It’s ok for your emotions to go up and down

Just as we would normally experience, some days we feel good and others days not so good. You may find this is the case during this time, and perhaps you are on more of a rollercoaster than normal with your emotions. Acceptance is huge when it comes to this, know that it is OK to feel better on some days than others, and feeling things such as sadness, anger, frustration etc is all completely normal. Do not try to delve in to these and work them out at this stage, now is not the time to be doing that, simply try and go with it and if you can ride with the wave you will find you will make your way up and out of it alot quicker than fighting it. We have shared some tips on how to meditate previously, if this is something that is of interest or you think could benefit then check it out, it is a great way of slowing things down and feeling like you are taking back a bit of control. Of course, it goes without saying that if you feel like it is getting out of control then please seek professional help.

Recognise what makes you feel good

Try to take note of the things that pick you up. Do you enjoy spending time outside? Does getting moving and being more active make you feel good? Perhaps sitting in quiet and doing something mindful such as colouring, knitting, reading etc may make you feel good. Once you have this, where possible try to slot them in to your day. We know more than anybody how much easier it is said than done. If you are in a position where you have small children for example, knowing what helps you to feel good can be one step closer towards slotting it in at some point throughout the day, even if it is just for 10 minutes.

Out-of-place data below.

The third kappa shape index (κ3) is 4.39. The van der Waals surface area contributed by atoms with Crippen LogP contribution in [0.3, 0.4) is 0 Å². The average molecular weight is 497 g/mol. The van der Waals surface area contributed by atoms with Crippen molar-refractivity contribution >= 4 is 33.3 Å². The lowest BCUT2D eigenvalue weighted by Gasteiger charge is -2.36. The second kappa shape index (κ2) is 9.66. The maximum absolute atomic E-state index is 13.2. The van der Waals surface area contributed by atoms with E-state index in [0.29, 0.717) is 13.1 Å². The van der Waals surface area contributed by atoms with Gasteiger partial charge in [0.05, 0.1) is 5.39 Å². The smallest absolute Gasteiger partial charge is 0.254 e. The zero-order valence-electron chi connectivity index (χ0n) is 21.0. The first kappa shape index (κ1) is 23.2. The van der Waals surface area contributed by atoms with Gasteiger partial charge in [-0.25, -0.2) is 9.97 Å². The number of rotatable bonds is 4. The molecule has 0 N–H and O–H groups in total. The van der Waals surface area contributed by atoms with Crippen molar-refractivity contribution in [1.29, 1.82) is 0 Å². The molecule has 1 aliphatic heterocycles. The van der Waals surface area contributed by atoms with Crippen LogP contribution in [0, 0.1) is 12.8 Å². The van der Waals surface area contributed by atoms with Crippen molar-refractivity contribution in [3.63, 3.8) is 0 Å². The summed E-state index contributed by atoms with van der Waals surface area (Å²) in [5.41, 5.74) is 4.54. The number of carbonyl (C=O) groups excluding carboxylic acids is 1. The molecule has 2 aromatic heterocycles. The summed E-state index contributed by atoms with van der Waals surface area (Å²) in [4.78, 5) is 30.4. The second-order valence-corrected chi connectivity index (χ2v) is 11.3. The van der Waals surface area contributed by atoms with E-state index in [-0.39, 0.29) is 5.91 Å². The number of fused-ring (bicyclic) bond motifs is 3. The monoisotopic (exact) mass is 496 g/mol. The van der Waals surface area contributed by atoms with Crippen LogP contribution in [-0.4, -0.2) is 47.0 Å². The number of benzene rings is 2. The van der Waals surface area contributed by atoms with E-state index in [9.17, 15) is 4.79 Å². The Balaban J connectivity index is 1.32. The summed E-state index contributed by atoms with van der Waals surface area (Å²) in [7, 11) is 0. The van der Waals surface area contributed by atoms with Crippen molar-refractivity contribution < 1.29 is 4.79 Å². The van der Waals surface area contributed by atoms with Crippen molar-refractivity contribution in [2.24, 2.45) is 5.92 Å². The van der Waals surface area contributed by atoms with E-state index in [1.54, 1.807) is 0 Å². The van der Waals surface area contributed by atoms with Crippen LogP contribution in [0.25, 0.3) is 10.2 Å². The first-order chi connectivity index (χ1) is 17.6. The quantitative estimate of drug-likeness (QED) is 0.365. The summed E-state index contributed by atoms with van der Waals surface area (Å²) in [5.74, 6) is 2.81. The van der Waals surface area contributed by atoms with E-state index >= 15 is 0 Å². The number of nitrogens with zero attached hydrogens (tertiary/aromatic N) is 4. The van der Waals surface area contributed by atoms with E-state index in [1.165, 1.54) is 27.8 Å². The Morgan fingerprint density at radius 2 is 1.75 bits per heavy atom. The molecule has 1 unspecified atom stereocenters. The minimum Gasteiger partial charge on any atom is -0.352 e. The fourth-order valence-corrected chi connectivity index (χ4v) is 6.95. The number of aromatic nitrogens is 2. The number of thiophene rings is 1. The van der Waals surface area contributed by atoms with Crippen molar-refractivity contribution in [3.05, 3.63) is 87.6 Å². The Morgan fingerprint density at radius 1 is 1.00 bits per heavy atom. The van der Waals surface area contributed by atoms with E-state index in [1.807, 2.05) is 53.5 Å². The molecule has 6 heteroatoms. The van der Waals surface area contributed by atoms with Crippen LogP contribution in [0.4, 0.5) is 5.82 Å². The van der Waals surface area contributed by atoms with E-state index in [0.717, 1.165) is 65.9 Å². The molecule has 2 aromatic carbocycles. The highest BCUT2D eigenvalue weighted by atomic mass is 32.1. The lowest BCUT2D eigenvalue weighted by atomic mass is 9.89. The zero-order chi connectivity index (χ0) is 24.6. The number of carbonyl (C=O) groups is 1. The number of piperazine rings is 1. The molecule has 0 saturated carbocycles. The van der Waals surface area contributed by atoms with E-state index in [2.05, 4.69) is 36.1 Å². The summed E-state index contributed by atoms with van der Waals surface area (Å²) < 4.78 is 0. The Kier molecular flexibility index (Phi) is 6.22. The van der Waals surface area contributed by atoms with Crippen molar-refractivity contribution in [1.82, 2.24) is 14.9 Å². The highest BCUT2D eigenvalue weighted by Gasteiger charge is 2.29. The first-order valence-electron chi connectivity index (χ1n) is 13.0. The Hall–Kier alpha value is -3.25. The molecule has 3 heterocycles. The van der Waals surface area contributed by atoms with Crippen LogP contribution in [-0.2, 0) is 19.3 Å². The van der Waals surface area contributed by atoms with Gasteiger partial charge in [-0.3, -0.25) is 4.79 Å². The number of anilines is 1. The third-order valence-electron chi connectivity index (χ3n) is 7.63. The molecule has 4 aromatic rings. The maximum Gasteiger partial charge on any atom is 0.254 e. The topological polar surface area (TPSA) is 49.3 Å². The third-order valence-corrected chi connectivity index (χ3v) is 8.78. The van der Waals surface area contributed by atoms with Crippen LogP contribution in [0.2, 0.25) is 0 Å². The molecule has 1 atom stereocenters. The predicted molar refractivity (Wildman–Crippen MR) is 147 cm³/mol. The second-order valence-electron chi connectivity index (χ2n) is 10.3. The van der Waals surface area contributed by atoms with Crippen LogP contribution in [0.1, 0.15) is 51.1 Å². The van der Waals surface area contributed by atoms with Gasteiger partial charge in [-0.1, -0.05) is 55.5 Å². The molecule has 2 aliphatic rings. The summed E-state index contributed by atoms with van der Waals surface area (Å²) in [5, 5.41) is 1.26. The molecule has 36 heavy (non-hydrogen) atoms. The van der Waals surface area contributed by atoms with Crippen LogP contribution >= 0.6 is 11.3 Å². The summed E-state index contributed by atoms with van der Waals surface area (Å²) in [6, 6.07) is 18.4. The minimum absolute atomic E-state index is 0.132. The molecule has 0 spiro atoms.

You’ve got this

This information is geared around helping us get through this difficult time and come out of it the other side. We appreciate that everybody will be coping in a different way and at a different level. We also recognise that for some people who struggle with their mental health these tips may not be enough, please do seek professional help if you feel you need further support.

We wish you all well and hope that you stay safe in these challenging times.

Our thoughts are with you all.